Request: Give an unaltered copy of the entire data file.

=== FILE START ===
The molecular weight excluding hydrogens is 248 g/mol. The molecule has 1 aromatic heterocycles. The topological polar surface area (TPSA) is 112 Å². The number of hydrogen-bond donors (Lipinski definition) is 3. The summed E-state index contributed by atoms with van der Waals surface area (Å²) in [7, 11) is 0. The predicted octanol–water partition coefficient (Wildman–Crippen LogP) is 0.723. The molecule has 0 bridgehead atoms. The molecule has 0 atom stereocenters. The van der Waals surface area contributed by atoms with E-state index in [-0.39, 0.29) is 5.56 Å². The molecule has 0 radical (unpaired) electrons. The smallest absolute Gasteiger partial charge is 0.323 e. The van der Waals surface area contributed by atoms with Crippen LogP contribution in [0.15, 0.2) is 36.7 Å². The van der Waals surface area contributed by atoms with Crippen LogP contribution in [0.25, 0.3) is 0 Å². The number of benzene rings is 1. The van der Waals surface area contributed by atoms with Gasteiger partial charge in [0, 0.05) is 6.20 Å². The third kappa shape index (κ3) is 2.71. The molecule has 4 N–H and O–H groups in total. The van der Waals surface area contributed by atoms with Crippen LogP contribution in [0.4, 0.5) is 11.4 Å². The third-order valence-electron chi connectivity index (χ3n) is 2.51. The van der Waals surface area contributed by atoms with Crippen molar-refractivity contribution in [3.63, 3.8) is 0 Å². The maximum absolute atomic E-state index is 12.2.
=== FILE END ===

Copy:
The molecular weight excluding hydrogens is 248 g/mol. The molecule has 1 aromatic heterocycles. The topological polar surface area (TPSA) is 112 Å². The number of hydrogen-bond donors (Lipinski definition) is 3. The summed E-state index contributed by atoms with van der Waals surface area (Å²) in [7, 11) is 0. The predicted octanol–water partition coefficient (Wildman–Crippen LogP) is 0.723. The molecule has 0 bridgehead atoms. The molecule has 0 atom stereocenters. The van der Waals surface area contributed by atoms with E-state index in [-0.39, 0.29) is 5.56 Å². The molecule has 0 radical (unpaired) electrons. The smallest absolute Gasteiger partial charge is 0.323 e. The van der Waals surface area contributed by atoms with Crippen LogP contribution in [0.15, 0.2) is 36.7 Å². The van der Waals surface area contributed by atoms with Crippen LogP contribution in [0.25, 0.3) is 0 Å². The number of benzene rings is 1. The van der Waals surface area contributed by atoms with Gasteiger partial charge in [0, 0.05) is 6.20 Å². The third kappa shape index (κ3) is 2.71. The molecule has 4 N–H and O–H groups in total. The van der Waals surface area contributed by atoms with Crippen LogP contribution in [0.4, 0.5) is 11.4 Å². The third-order valence-electron chi connectivity index (χ3n) is 2.51. The van der Waals surface area contributed by atoms with Crippen molar-refractivity contribution in [3.63, 3.8) is 0 Å². The maximum absolute atomic E-state index is 12.2.